Sophie Paroz

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STUDY OBJECTIVE Frequent users of emergency departments (EDs) are a relatively small group of vulnerable patients accounting for a disproportionally high number of ED visits. Our objective is to perform a systematic review of the type and effectiveness of interventions to reduce the number of ED visits by frequent users. METHODS We searched MEDLINE,(More)
OBJECTIVES The objectives were to identify the social and medical factors associated with emergency department (ED) frequent use and to determine if frequent users were more likely to have a combination of these factors in a universal health insurance system. METHODS This was a retrospective chart review case-control study comparing randomized samples of(More)
BACKGROUND The objectives of this study were to determine the proportions of psychiatric and substance use disorders suffered by emergency departments' (EDs') frequent users compared to the mainstream ED population, to evaluate how effectively these disorders were diagnosed in both groups of patients by ED physicians, and to determine if these disorders(More)
BACKGROUND Frequent emergency department (ED) users meet several of the criteria of vulnerability, but this needs to be further examined taking into consideration all vulnerability's different dimensions. This study aimed to characterize frequent ED users and to define risk factors of frequent ED use within a universal health care coverage system, applying(More)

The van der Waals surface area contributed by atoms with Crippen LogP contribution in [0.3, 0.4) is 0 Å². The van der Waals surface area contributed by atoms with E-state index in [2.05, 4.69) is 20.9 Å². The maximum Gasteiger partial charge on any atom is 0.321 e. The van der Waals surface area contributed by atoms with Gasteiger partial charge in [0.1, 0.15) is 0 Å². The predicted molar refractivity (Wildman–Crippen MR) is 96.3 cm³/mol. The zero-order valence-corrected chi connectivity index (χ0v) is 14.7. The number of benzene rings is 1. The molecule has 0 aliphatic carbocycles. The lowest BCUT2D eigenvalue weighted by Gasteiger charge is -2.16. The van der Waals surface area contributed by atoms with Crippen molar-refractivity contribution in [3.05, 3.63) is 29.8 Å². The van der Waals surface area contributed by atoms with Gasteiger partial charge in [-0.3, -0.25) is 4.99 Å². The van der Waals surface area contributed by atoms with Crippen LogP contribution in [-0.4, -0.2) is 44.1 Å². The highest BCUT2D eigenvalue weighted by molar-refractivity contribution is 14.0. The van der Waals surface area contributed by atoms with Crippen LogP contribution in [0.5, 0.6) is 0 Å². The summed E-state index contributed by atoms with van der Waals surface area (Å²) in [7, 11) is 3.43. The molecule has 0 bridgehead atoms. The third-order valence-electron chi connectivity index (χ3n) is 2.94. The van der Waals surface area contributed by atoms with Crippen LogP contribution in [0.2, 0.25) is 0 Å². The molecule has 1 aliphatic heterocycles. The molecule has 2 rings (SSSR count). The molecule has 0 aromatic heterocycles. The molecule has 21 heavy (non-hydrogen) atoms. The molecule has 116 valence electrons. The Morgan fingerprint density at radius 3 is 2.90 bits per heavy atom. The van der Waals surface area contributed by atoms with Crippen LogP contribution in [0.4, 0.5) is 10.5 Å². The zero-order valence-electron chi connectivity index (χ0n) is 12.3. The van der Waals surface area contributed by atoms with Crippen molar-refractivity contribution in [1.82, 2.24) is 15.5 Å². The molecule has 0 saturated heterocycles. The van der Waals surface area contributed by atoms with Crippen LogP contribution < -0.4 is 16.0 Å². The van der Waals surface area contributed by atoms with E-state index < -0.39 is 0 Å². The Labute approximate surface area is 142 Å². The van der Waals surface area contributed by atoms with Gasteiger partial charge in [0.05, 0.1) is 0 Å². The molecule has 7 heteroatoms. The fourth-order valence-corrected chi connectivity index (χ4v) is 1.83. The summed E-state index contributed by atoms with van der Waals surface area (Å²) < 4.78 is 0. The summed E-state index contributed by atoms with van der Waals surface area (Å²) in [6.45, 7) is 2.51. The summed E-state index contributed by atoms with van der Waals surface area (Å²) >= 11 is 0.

BACKGROUND The dissemination of palliative care for patients presenting complex chronic diseases at various stages has become an important matter of public health. A death census in Swiss long-term care facilities (LTC) was set up with the aim of monitoring the frequency of selected indicators of palliative care. METHODS The survey covered 150 LTC(More)
BACKGROUND As the diversity of the European population evolves, measuring providers' skillfulness in cross-cultural care and understanding what contextual factors may influence this is increasingly necessary. Given limited information about differences in cultural competency by provider role, we compared cross-cultural skillfulness between physicians and(More)
Background Although socially marginalized individuals with alcohol-use disorders (AUDs) experience severe alcoholrelated harm, few enter treatment. [1,2] Developing innovative, tailored interventions is therefore important to addressing this population needs. The Harm Reduction Treatment Brief Intervention (HaRT-BI), designed to elicit self-generated(More)
BACKGROUND Despite their experience of substance-related harm, few socially marginalized alcohol and other drug (AOD) users access substance use treatment. Thus, identifying alternative approaches for this population is important. This program evaluation documented substance use and health-related quality of life (QoL) following exposure to such an(More)
UNLABELLED PHENOMENON: Assuring quality medical care for all persons requires that healthcare providers understand how sociocultural factors affect a patient's health beliefs/behaviors. Switzerland's changing demographics highlight the importance of provider cross-cultural preparedness for all patients-especially those at risk for social/health precarity.(More)
© The Author(s) 2017. This article is distributed under the terms of the Creative Commons Attribution 4.0 International License (, which permits unrestricted use, distribution, and reproduction in any medium, provided you give appropriate credit to the original author(s) and the source, provide a link to the(More)